Al Sheikh Al Jabeli’s Journeys: Iraqi Fiction in Translation

by    /  February 7, 2011  / No comments

Translated by Fadhil Abbas Al Musawi

In Hameed Al-Mukhtaar’s short story, a reporter searches for an elusive holy man in the labyrinthine back alleyways of an unnamed Iraqi city.

Bagdad-based editor and Sampsonia Way contributor Sohiel Najm sees this as a text that braids together two different traditions of Iraqi fiction. “He mixes old tradition that is rhetorical and mystic with the modern suggestive style,” Najm writes from Bagdad via email. That suggestive style is preserved in Fadhil Abbas Al Musawi’s able translation.

According to Najm, Al-Mukhtaar does something that few contemporary Iraqi writers do: he illuminates the mystic and spiritual life of people on the margins.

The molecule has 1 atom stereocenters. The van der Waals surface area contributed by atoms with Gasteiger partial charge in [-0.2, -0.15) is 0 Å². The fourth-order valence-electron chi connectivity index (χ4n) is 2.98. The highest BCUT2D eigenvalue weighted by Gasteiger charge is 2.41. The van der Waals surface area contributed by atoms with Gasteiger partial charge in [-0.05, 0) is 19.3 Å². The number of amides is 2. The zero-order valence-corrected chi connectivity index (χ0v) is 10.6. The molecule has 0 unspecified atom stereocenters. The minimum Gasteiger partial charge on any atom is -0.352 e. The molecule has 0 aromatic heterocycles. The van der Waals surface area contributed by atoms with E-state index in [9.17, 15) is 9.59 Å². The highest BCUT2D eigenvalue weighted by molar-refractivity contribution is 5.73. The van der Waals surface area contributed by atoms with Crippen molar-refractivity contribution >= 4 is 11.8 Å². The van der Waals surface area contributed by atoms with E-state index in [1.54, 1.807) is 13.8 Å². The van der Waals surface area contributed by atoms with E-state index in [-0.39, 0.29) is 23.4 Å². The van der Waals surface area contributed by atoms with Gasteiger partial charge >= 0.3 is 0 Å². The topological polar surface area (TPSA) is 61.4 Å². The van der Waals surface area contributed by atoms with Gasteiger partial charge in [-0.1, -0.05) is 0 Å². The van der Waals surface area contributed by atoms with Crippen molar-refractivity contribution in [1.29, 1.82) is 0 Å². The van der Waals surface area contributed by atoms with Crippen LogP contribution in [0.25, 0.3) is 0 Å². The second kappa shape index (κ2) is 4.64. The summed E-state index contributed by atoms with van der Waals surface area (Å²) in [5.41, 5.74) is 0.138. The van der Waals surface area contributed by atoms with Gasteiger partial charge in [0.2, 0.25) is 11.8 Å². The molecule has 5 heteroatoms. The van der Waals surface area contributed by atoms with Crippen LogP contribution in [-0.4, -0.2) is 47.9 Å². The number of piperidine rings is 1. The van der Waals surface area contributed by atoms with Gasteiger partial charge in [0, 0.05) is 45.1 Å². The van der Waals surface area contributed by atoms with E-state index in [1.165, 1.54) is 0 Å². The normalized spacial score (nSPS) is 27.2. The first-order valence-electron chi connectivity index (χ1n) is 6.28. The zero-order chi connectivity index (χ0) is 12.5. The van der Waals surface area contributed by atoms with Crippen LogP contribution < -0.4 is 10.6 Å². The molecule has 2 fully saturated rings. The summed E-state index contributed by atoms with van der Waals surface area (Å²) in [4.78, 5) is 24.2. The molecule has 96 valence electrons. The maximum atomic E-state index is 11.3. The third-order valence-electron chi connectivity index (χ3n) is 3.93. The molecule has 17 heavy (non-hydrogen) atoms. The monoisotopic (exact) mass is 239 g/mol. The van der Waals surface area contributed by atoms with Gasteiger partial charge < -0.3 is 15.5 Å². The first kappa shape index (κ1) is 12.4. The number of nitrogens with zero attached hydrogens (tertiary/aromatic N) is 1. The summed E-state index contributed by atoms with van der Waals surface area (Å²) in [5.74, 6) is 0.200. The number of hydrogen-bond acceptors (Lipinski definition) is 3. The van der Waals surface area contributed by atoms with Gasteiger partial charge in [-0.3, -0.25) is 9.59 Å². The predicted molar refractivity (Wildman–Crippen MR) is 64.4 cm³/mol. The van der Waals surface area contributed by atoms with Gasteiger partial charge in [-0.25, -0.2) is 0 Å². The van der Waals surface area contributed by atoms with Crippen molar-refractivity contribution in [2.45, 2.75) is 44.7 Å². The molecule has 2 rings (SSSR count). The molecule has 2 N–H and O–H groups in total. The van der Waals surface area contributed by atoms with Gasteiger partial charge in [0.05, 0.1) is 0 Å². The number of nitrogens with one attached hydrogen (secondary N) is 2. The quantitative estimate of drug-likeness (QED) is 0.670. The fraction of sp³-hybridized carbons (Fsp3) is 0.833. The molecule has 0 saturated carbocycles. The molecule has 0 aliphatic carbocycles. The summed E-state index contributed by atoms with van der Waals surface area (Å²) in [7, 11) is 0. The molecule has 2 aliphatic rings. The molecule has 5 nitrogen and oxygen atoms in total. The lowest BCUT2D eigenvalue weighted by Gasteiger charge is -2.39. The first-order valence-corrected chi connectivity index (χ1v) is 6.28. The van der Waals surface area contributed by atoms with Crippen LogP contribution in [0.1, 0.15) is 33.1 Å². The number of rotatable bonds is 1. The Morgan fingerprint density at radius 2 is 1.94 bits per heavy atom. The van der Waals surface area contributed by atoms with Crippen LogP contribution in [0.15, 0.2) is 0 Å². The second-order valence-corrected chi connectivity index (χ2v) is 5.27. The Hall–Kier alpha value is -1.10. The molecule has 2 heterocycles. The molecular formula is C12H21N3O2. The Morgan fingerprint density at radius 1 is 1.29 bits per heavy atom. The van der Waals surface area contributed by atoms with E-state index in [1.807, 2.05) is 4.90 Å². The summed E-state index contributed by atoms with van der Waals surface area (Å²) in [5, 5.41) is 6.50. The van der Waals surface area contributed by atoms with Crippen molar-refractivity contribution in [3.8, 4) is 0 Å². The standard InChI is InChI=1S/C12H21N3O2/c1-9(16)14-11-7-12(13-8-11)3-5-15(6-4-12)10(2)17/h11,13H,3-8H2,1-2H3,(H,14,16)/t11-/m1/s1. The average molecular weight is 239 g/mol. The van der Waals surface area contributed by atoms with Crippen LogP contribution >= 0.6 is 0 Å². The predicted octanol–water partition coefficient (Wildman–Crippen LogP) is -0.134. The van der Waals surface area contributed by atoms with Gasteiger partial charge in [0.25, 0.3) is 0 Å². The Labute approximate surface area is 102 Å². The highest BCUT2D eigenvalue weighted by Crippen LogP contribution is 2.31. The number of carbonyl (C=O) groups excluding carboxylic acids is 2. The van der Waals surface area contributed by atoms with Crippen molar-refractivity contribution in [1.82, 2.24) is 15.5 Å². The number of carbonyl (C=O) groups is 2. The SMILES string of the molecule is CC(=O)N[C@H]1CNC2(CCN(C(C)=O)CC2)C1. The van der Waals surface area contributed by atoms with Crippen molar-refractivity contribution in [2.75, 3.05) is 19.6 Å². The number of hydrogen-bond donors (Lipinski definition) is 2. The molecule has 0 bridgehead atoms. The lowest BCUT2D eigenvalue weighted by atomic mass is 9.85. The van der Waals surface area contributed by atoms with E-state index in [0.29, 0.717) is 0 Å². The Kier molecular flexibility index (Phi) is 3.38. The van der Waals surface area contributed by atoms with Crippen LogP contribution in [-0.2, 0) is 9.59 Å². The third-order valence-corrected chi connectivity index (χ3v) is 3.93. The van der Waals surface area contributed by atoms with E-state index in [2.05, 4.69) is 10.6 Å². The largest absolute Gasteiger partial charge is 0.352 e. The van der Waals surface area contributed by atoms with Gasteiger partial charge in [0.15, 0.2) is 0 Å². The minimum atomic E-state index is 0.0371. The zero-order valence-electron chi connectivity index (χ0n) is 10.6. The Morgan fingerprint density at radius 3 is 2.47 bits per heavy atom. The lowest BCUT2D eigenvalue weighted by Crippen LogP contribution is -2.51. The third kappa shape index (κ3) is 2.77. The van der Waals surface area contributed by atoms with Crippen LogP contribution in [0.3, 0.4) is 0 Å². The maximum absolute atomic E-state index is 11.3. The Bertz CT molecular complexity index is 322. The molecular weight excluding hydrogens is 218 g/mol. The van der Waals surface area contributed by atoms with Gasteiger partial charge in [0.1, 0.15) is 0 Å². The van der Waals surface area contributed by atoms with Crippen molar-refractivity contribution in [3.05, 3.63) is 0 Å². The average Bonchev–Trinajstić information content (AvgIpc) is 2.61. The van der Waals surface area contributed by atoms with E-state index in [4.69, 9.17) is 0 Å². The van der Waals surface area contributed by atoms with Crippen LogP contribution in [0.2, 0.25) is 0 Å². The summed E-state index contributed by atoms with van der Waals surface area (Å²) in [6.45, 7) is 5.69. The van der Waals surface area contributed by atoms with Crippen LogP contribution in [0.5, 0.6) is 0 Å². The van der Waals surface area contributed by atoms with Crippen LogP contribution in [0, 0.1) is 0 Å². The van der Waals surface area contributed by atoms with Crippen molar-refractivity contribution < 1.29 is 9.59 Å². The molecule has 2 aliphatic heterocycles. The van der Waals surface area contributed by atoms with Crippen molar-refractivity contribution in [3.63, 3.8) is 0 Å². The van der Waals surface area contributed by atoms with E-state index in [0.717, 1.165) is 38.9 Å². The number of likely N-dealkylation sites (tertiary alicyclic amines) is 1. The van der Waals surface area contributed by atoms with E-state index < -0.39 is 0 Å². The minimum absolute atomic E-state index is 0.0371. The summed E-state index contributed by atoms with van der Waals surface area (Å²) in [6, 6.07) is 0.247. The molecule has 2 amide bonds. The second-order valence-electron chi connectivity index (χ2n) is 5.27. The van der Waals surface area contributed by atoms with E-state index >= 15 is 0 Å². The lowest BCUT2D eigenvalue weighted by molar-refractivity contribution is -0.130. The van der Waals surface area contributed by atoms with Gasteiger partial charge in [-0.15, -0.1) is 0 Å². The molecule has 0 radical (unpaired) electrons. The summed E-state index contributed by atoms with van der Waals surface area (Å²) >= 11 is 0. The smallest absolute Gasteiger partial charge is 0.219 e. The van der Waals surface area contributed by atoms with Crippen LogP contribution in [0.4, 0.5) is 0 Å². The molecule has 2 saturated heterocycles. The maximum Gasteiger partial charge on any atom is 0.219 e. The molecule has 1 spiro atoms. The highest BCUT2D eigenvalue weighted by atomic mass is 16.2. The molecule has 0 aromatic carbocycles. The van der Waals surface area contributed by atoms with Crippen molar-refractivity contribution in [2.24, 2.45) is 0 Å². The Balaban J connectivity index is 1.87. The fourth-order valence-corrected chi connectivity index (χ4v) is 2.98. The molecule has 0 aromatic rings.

It is also a story that warrants multiple readings. “We can read this story as a political story since we learn indirectly that the people like Al-Jabeli  are against the political system,” Najm writes, referring to the character of the holy man. “At the same time we can discover a mythological believe many people have in this region. We can add of course the psychological view in the idea of sex suppression and the anthropological view…”

Al-Mukhtaar has been widely published in Iraq, where he is also the editor of Ashabakah. This is his first story published in English.

Read Al Sheik Al Jabeli’s Journeys

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